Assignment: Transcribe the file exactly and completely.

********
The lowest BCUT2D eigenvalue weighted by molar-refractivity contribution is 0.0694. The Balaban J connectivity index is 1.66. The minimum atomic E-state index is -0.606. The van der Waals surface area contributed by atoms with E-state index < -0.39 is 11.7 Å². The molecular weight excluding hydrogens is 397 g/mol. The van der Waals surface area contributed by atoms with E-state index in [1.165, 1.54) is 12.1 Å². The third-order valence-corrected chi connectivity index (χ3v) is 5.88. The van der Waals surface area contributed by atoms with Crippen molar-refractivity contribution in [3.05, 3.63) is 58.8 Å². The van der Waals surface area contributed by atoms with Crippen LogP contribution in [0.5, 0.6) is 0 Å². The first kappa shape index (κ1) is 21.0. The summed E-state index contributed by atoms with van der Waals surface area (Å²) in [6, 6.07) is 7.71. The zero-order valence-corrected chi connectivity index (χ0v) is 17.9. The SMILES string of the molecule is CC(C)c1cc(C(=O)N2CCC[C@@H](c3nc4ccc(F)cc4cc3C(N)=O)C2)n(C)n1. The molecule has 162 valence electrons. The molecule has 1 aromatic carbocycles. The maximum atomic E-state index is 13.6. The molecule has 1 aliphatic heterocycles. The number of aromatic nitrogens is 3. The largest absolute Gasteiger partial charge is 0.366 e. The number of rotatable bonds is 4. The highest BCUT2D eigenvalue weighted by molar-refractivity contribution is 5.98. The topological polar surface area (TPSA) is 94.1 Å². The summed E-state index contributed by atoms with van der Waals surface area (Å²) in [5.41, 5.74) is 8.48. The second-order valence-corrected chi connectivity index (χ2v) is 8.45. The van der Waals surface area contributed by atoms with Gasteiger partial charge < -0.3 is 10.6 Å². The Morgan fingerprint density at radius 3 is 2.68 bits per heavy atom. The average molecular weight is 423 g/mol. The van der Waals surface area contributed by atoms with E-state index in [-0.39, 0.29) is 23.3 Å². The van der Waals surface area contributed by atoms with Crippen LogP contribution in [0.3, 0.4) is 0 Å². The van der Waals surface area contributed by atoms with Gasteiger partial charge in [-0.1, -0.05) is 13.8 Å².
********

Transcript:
The lowest BCUT2D eigenvalue weighted by molar-refractivity contribution is 0.0694. The Balaban J connectivity index is 1.66. The minimum atomic E-state index is -0.606. The van der Waals surface area contributed by atoms with E-state index < -0.39 is 11.7 Å². The molecular weight excluding hydrogens is 397 g/mol. The van der Waals surface area contributed by atoms with E-state index in [1.165, 1.54) is 12.1 Å². The third-order valence-corrected chi connectivity index (χ3v) is 5.88. The van der Waals surface area contributed by atoms with Crippen molar-refractivity contribution in [3.05, 3.63) is 58.8 Å². The van der Waals surface area contributed by atoms with Crippen LogP contribution in [0.5, 0.6) is 0 Å². The first kappa shape index (κ1) is 21.0. The summed E-state index contributed by atoms with van der Waals surface area (Å²) in [6, 6.07) is 7.71. The zero-order valence-corrected chi connectivity index (χ0v) is 17.9. The SMILES string of the molecule is CC(C)c1cc(C(=O)N2CCC[C@@H](c3nc4ccc(F)cc4cc3C(N)=O)C2)n(C)n1. The molecule has 162 valence electrons. The molecule has 1 aromatic carbocycles. The maximum atomic E-state index is 13.6. The molecule has 1 aliphatic heterocycles. The number of aromatic nitrogens is 3. The largest absolute Gasteiger partial charge is 0.366 e. The number of rotatable bonds is 4. The highest BCUT2D eigenvalue weighted by molar-refractivity contribution is 5.98. The topological polar surface area (TPSA) is 94.1 Å². The summed E-state index contributed by atoms with van der Waals surface area (Å²) in [5.41, 5.74) is 8.48. The second-order valence-corrected chi connectivity index (χ2v) is 8.45. The van der Waals surface area contributed by atoms with Gasteiger partial charge < -0.3 is 10.6 Å². The Morgan fingerprint density at radius 3 is 2.68 bits per heavy atom. The average molecular weight is 423 g/mol. The van der Waals surface area contributed by atoms with E-state index in [-0.39, 0.29) is 23.3 Å². The van der Waals surface area contributed by atoms with Crippen LogP contribution in [0.3, 0.4) is 0 Å². The van der Waals surface area contributed by atoms with Gasteiger partial charge in [-0.1, -0.05) is 13.8 Å².